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Kings of Portugal

Henrique,
1085-1139
The founder of Portugal. The Templars were also founded and established in Portugal during this period.
Afonso I,
1139-1185
Also known as Afonso Henriques, he fought the Saracens, extending his rule down into southern Portugal. His reign was a period of growth for the Templars in Portugal.
Sancho I,
1185-1211
Sancho carried on the battle against the Moors. The Templars fought off a seige at Tomar during his reign.
Afonso II,
1211-1223
Afonso regained Alçacar do Sal with the help of the Templars.
Sancho II,
1223-1246
Sancho was a weak King, and was eventually overthrown by his brother.
Afonso III,
1248-1279
Afonso the brave conquered the Algarve from the Moors and introduced a period of cultural advance.
Dinis,
1279-1325
Dinis ('the farmer') carried out much reform, and exerted himself to control the military orders. In his reign the Templars met their downfall, which led to the foundation of the Order of Christ.
Afonso IV,
1325-1357
Afonso was a brave king. At the end of his life he was involved in the tragedy of his son Pedro's lover, Ines de Castro, ordering her execution.
Pedro,
1357-1367
A rigorous ruler, Pedro's first act was to revenge himself on those involved in the death of Ines de Castro.
Fernando I,
1367-1383
Fernando, Pedro's son, was gentle and negligent.
João I,
1383-1433
João was Pedro's bastard son. He founded the house of Avis. Prince Henry the Navigator was his third son.
Duarte,
1433-1438
Joao's son, Prince Henry's brother.
Afonso V,
1438-1481
Duarte's son, Prince Henry's nephew.
João II,
1481-1495
Afonso's son. João supported the discoveries, sponsoring Dias's expedition to round the Cape of Africa.
Manuel,
1495-1521
João's cousin, Manuel, reigned over a golden era, forming the Portuguese Empire, with India being reached by Vasco da Gama and Brazil by Cabral.

João III,
1521-1557

Manuel's son, João III, promoted the settlement of Brazil and introduced the Inquisition into Portugal to enforce religious uniformity. By the time he died in 1557, Portugal had begun to decline as a political and commercial power.
Sebastian,
1557-1578
This trend continued under King Sebastian, who was killed during an expedition against Morocco in 1578.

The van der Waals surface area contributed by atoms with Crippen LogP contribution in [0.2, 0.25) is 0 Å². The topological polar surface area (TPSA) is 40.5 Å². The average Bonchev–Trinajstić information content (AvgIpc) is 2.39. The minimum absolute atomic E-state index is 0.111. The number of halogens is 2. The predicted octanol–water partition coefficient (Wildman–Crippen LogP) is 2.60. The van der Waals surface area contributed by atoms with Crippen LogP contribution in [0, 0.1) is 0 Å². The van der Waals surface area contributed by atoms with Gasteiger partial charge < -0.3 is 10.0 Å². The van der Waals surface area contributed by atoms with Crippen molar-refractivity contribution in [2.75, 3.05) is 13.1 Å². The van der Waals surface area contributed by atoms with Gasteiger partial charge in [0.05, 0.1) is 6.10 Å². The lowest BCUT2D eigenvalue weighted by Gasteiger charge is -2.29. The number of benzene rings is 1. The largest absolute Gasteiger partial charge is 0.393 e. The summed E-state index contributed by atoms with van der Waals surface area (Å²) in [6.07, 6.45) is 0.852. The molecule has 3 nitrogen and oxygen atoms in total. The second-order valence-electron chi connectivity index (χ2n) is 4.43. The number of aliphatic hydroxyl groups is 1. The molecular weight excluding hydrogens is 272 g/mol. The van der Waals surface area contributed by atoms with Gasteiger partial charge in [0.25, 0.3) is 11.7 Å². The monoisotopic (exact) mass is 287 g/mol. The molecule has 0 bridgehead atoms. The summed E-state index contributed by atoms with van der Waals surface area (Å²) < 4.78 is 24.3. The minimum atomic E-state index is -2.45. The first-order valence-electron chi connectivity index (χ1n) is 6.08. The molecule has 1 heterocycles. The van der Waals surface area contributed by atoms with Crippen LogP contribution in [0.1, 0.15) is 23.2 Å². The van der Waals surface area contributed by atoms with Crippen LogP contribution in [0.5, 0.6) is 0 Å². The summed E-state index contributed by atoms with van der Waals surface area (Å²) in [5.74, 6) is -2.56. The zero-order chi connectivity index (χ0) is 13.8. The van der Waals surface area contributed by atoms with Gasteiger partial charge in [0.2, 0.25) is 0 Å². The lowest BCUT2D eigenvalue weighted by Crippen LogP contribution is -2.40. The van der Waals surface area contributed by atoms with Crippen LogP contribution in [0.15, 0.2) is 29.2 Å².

Cardinal Henry,
1578-1580
The son of Manual I, Henry was educated for the priesthood and was made a cardinal in 1545. He acted as regent for King Sebastian, and succeeded to the throne when Sebastian was killed at the Battle of the Three Kings in Morocco. Henry left no heir, and the Avis dynasty ended with him.
Philip I,
1580- 1598

Philip II,
1598-1621

Philip III,
1621-1640
When Henry died, seven claimants disputed the succession to the throne. The most powerful was Philip II, king of Spain, who in 1580 became Philip I of Portugal. After 1600, Portuguese domination of trade with the East Indies was lost to the Dutch and the English. Under Philip I, Portugal enjoyed considerable autonomy, but his successors, Philip II (Philip III of Spain) and Philip III (Philip IV of Spain), treated it as a Spanish province, provoking widespread discontent.
João IV
1640-1656
João IV proclaimed himself king after driving out the Spanish usurpers in 1640. In 1649 and 1654 the Portuguese won important naval victories over the Dutch off the coast of Brazil, thereby regaining their possessions in South America.
Afonso VI
1656-1667
The son of King João IV, Afonso was paralyzed and unsound in mind, and was deposed in 1667 and exiled to the Azores by his brother Pedro, who acted as regent until Afonso's death.
Pedro II
1667-1706
Brother and successor to Afonso VI
João V
1706-1750
The son of Pedro II.
Joseph Emanuel,
1750-1777
The statesman Sebastiao Jose de Carvalho e Mello, Marques de Pombal, was the virtual ruler of the country during the reign of Joseph Emanuel.
Maria I,
1777-1816
Joseph Emanuel's daughter.
João VI,
1816-1826
Son of Queen Maria I of Portugal. In 1792, after Maria became insane, João ruled in her name; in 1799 he formally became regent.